- Associated Press - Saturday, April 21, 2012

SANFORD, Fla. (AP) — George Zimmerman is getting out of jail. Now his defense team has to worry about keeping the neighborhood watch volunteer accused of gunning down Trayvon Martin safe on the outside.

Defense attorneys for other high-profile clients who awaited trial on bail had advice for how to protect the man whose shooting of the unarmed black 17-year-old sparked nationwide protests: Get him out of Florida, keep him from going out in public and never leave him alone.

“He clearly puts himself in jeopardy unless he takes precautions,” said New York attorney Barry Slotnick, who represented subway shooter Bernhard Goetz in the 1980s.

A half dozen reporters, photographers and cameramen began staking out the Seminole County Jail early Saturday in Sanford, a day after a Florida judge agreed to let Zimmerman out on $150,000 bail. Zimmerman’s attorney, Mark O'Mara, said it would take a few days before Zimmerman is released. His family needs time to secure collateral for the bail, Zimmerman needs to be fitted with an electronic monitoring device and O'Mara said he must find a secure location for him.


Zimmerman appeared to be wearing a bulletproof vest under his charcoal suit, and his wife and parents testified by telephone instead of in the courtroom because they said they’ve been threatened and feared for their safety. His wife, Shellie Zimmerman, testified she had received hate mail.

Circuit Judge Kenneth Lester on Friday indicated that Zimmerman would be allowed to leave Florida if arrangements can be made with law enforcement to have him monitored out of state.

“The initial challenge is going to be first be getting him out of Sanford,” said attorney Jose Baez, whose former client, Casey Anthony, endured similar scrutiny when she was released from an Orlando jail last summer after being acquitted of killing her 2-year-old daughter. “Everybody knows where he is getting released from. That is the first problem.”

Before he turned himself in to authorities earlier this month to face a second-degree murder charge, members of the New Black Panthers had put out a bounty for Zimmerman’s arrest. Protesters nationwide had held rallies carrying signs and chanting “Arrest Zimmerman Now!” Because of the emotions surrounding the case, O'Mara said of Zimmerman’s release: “I would much rather do this safely than quickly.”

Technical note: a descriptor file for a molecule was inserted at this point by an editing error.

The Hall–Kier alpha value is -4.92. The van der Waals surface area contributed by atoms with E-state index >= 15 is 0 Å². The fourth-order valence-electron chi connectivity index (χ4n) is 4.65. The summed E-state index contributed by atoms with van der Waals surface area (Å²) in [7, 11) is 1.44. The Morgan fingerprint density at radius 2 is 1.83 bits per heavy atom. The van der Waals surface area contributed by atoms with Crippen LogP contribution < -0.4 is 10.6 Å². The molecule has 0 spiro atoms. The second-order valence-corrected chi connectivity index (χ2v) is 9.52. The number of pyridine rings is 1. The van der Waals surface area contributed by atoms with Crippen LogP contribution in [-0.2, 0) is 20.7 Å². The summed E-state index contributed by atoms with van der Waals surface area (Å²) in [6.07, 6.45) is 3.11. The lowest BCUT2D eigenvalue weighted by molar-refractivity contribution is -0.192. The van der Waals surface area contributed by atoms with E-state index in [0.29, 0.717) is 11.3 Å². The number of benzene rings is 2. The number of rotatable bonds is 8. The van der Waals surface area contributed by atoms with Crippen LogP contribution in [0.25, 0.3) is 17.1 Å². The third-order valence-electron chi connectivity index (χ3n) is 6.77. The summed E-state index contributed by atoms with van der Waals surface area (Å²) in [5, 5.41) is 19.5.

O'Mara said he had several options for where Zimmerman should go, but he wouldn’t disclose them. The judge appeared willing to help keep Zimmerman’s whereabouts secret in the court file, as O'Mara requested.

“I don’t know where we’re going to end up,” O'Mara said after the bail hearing. “It’s a very difficult decision to make. It’s an enormously high-profile case and there are just a lot of emotions that exist.”

In Anthony’s case, Baez had the cooperation of sheriff’s deputies who blocked traffic from the Orange County Jail and entrances to a nearby interstate so they could have unimpeded access to the highway during her late-night release. Anthony later made her way to Ohio without being detected, but had to return to an undisclosed location in Florida to serve out probation on a check-fraud charge.

A spokeswoman for the Seminole County Sheriff’s Office said late Friday that no special arrangements like that had been made yet for Zimmerman’s release.

But Baez said law enforcement officials would be called on to safely get him out of jail and away from media. “From then on, it’s really up to Mr. Zimmerman as to whether he’s going to be able to keep a low profile,” he said.

Baez said he expects there to be a cooling-off period over the next couple of months as Zimmerman fades from the spotlight and the public’s attention moves on.

But until then, Zimmerman’s attorneys should expect intense interest in where Zimmerman is, said Kendall Coffey, a former U.S. Attorney in Miami who is now in private practice.

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